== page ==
The biggest news to come out of the baseball world Thursday looked like a classic feel-good swap: Two teams, the Rays and Rockies, traded from positions of depth to acquire extremely useful pieces and make themselves better in 2016. Colorado added reliever and likely closer Jake McGee, while Tampa Bay picked up 26-year-old outfielder Corey Dickerson. A pair of Minor Leaguers also switched sides.
All of that is true, but the trade wasn't really even at all. Let's bow down to the geniuses who run the Rays, because it's only January and general manager Matthew Silverman leads the league in steals.
Here's the trade, put another way: In exchange for two years of a pretty expensive (and pretty good) reliever who was often hurt last year and became expendable when a replacement emerged, the Rays snagged four years of a high-ceilinged outfielder with some pop and just entering his prime.
It's trades like this one -- sending away a solid player relatively close to free agency to get a younger one of greater value to Tampa Bay -- that keep the financially handicapped Rays afloat in a perennially difficult American League East.
Before delving a bit further into why Dickerson is a sweet addition for Tampa Bay, a brief history of (Devil) Rays trades that fit this mold. (Note: The below examples include more names than just those listed, but for simplicity's sake we'll only mention the highlights).
• July 2004: Traded Aubrey Huff, three months away from free agency, to Houston for Ben Zobrist
• August 2009: Traded Scott Kazmir, less than two years before he was released due to ineffectiveness, to the Angels for Sean Rodriguez and Alex Torres
• January 2011: Traded Matt Garza, three years away from free agency, to the Cubs for Chris Archer
• December 2012: Traded (Wade Davis and) James Shields, two years away from free agency, to Kansas City for Wil Myers, Jake Odorizzi and Mike Montgomery
• July 2014: Traded David Price, a season and a half away from free agency, in a three-team deal that yielded Drew Smyly
Zobrist is the second-best Ray of all-time, according to Baseball Reference's WAR. Rodriguez was a super utilityman worth 7.9 WAR over five years. Torres helped net current closer Brad Boxberger and Logan Forsythe from the Padres. Archer is the face of the Rays and one of the best pitchers in the division. Myers won AL Rookie of the Year in 2013. Odorizzi is still only 25 and is penciled in right behind Archer in the rotation. Montgomery turned into Erasmo Ramirez, another young, team-controlled starter. Smyly is dripping with potential and could break out in 2016 after an injury-plagued couple of seasons.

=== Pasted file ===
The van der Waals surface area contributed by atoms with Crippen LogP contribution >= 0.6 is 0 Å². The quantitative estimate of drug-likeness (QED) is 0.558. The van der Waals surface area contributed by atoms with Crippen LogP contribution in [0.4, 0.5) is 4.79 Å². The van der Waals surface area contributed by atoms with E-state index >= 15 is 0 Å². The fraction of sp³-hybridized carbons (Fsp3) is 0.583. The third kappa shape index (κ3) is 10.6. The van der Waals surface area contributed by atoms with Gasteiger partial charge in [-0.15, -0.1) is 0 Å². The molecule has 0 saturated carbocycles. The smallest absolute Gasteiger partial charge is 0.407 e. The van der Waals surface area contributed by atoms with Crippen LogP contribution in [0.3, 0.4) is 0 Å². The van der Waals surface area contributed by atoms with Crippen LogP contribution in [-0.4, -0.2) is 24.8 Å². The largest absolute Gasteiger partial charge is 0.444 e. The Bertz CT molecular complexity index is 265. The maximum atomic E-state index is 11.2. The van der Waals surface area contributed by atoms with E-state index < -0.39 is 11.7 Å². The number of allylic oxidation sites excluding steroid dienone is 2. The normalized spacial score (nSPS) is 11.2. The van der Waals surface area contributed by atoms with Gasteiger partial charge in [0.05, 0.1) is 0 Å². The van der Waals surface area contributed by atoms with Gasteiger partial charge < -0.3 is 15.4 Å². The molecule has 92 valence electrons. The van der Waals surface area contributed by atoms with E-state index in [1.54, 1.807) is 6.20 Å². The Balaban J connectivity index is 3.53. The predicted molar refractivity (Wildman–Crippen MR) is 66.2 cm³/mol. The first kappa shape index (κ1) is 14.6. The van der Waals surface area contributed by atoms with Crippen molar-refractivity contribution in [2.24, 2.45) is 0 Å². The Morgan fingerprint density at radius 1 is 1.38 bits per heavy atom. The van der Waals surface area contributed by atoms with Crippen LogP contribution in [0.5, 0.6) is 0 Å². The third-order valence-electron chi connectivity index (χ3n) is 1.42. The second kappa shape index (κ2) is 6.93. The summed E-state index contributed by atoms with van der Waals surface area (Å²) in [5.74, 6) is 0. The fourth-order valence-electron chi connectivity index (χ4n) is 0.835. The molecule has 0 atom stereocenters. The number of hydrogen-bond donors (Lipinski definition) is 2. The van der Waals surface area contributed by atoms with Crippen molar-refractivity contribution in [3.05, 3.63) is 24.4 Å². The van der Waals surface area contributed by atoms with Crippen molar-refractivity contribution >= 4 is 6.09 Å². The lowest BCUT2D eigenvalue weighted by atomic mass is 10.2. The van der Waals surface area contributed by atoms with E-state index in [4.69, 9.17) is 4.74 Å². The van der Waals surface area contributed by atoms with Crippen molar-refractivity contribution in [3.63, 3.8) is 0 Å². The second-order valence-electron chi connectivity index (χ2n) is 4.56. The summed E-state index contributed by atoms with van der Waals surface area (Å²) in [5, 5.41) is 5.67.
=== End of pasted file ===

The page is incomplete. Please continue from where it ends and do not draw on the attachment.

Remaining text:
On and on it goes, trade trees extending in perpetuity as the Rays make the most out of what little they have, qualifying for the playoffs four times in the last eight years. Any of Archer, Odorizzi and Smyly could one day get dumped for shiny new arms, and Dickerson himself might end up bringing in a few prospects later this decade.
But for now, Dickerson is a Ray -- one of the best, at that. In parts of three Major League seasons, he has a .299/.345/.534 slash line with 39 homers in 265 games, including 10 last season (while playing in only 65 games) and 24 in 2014. He should bring some much-needed punch to a lineup that finished near the bottom of the league in scoring in '15.
Dickerson's presence muddies Tampa's outfield situation. Since Kevin Kiermaier is a beast defensively, let's assume he stays the starting center fielder. That leaves Dickerson, left fielder Desmond Jennings and right fielder Steven Souza (plus Brandon Guyer and Mikie Mahtook) looking for at-bats in the corner outfield spots.
Dickerson mashes against righties (.315/.343/595 in '15) but not so much against lefties (.268/.305/.357). Jennings is better against lefties (.273/.358/.448) in his career) and not so good against righties (.240/.315/.378). Souza doesn't hit for average but has a .806 career OPS vs. lefties (and .676 vs. righties).
Based on those splits, the Rays can do this, left to right across the outfield:
• Against right-handed starters: Dickerson/Kiermaier/Souza or Jennings
• Against left-handed starters: Jennings/Kiermaier/Souza
That assumes some defensive flexibility, and all of it can be filed under "good problems to have." What matters the most is the Rays got better this week, and they did it the way they often do: out with the old, in with the new.
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Follow Tim Healey on Twitter @timbhealey.